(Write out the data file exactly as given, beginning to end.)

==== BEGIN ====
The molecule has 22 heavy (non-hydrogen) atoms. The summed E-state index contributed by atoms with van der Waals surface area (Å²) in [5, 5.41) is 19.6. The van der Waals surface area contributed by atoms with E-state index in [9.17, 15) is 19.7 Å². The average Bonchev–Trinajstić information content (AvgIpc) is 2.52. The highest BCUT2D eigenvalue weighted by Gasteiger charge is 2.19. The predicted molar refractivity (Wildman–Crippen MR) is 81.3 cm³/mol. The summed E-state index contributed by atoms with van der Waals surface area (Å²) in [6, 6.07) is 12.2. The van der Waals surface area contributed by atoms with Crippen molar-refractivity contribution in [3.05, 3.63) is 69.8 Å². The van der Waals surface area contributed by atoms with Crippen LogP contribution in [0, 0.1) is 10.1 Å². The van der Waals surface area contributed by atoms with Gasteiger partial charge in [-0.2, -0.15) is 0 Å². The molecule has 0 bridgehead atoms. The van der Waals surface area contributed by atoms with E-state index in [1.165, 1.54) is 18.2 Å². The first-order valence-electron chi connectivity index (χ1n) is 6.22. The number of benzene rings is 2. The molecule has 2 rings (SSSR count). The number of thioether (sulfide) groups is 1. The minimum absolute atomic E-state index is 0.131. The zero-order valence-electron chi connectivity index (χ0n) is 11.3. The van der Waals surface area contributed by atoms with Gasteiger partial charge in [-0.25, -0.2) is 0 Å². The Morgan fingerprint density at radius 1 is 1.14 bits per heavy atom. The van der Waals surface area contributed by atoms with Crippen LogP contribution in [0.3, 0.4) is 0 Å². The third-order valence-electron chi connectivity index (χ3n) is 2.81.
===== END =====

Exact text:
The molecule has 22 heavy (non-hydrogen) atoms. The summed E-state index contributed by atoms with van der Waals surface area (Å²) in [5, 5.41) is 19.6. The van der Waals surface area contributed by atoms with E-state index in [9.17, 15) is 19.7 Å². The average Bonchev–Trinajstić information content (AvgIpc) is 2.52. The highest BCUT2D eigenvalue weighted by Gasteiger charge is 2.19. The predicted molar refractivity (Wildman–Crippen MR) is 81.3 cm³/mol. The summed E-state index contributed by atoms with van der Waals surface area (Å²) in [6, 6.07) is 12.2. The van der Waals surface area contributed by atoms with Crippen molar-refractivity contribution in [3.05, 3.63) is 69.8 Å². The van der Waals surface area contributed by atoms with Crippen LogP contribution in [0, 0.1) is 10.1 Å². The van der Waals surface area contributed by atoms with Gasteiger partial charge in [-0.2, -0.15) is 0 Å². The molecule has 0 bridgehead atoms. The van der Waals surface area contributed by atoms with E-state index in [1.165, 1.54) is 18.2 Å². The first-order valence-electron chi connectivity index (χ1n) is 6.22. The number of benzene rings is 2. The molecule has 2 rings (SSSR count). The number of thioether (sulfide) groups is 1. The minimum absolute atomic E-state index is 0.131. The zero-order valence-electron chi connectivity index (χ0n) is 11.3. The van der Waals surface area contributed by atoms with Gasteiger partial charge in [-0.25, -0.2) is 0 Å². The Morgan fingerprint density at radius 1 is 1.14 bits per heavy atom. The van der Waals surface area contributed by atoms with Crippen LogP contribution in [0.3, 0.4) is 0 Å². The third-order valence-electron chi connectivity index (χ3n) is 2.81.